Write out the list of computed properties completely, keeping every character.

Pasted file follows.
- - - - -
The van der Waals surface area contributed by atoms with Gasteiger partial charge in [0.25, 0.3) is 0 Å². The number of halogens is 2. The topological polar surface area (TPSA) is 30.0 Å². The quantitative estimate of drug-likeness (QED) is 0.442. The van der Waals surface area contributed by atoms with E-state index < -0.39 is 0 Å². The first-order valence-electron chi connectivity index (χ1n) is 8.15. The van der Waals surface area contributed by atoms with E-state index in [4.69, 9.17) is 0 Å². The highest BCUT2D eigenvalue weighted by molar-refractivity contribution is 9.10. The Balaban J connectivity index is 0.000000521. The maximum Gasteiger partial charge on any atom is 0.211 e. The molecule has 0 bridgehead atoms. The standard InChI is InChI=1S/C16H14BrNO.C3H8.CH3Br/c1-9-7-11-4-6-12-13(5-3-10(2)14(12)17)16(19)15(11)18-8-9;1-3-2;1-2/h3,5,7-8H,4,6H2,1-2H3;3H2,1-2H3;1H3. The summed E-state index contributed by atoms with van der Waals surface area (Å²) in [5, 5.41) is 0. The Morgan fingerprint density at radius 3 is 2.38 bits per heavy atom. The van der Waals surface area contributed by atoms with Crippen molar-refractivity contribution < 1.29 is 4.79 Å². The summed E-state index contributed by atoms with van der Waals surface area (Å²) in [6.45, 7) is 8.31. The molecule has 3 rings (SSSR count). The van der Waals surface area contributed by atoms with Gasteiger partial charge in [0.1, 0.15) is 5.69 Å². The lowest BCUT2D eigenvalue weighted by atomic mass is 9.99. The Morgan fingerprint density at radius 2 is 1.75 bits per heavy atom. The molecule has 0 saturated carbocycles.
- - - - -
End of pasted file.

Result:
The van der Waals surface area contributed by atoms with Gasteiger partial charge in [0.25, 0.3) is 0 Å². The number of halogens is 2. The topological polar surface area (TPSA) is 30.0 Å². The quantitative estimate of drug-likeness (QED) is 0.442. The van der Waals surface area contributed by atoms with E-state index < -0.39 is 0 Å². The first-order valence-electron chi connectivity index (χ1n) is 8.15. The van der Waals surface area contributed by atoms with E-state index in [4.69, 9.17) is 0 Å². The highest BCUT2D eigenvalue weighted by molar-refractivity contribution is 9.10. The Balaban J connectivity index is 0.000000521. The maximum Gasteiger partial charge on any atom is 0.211 e. The molecule has 0 bridgehead atoms. The standard InChI is InChI=1S/C16H14BrNO.C3H8.CH3Br/c1-9-7-11-4-6-12-13(5-3-10(2)14(12)17)16(19)15(11)18-8-9;1-3-2;1-2/h3,5,7-8H,4,6H2,1-2H3;3H2,1-2H3;1H3. The summed E-state index contributed by atoms with van der Waals surface area (Å²) in [5, 5.41) is 0. The Morgan fingerprint density at radius 3 is 2.38 bits per heavy atom. The van der Waals surface area contributed by atoms with Crippen molar-refractivity contribution < 1.29 is 4.79 Å². The summed E-state index contributed by atoms with van der Waals surface area (Å²) in [6.45, 7) is 8.31. The molecule has 3 rings (SSSR count). The van der Waals surface area contributed by atoms with Gasteiger partial charge in [0.1, 0.15) is 5.69 Å². The lowest BCUT2D eigenvalue weighted by atomic mass is 9.99. The Morgan fingerprint density at radius 2 is 1.75 bits per heavy atom. The molecule has 0 saturated carbocycles.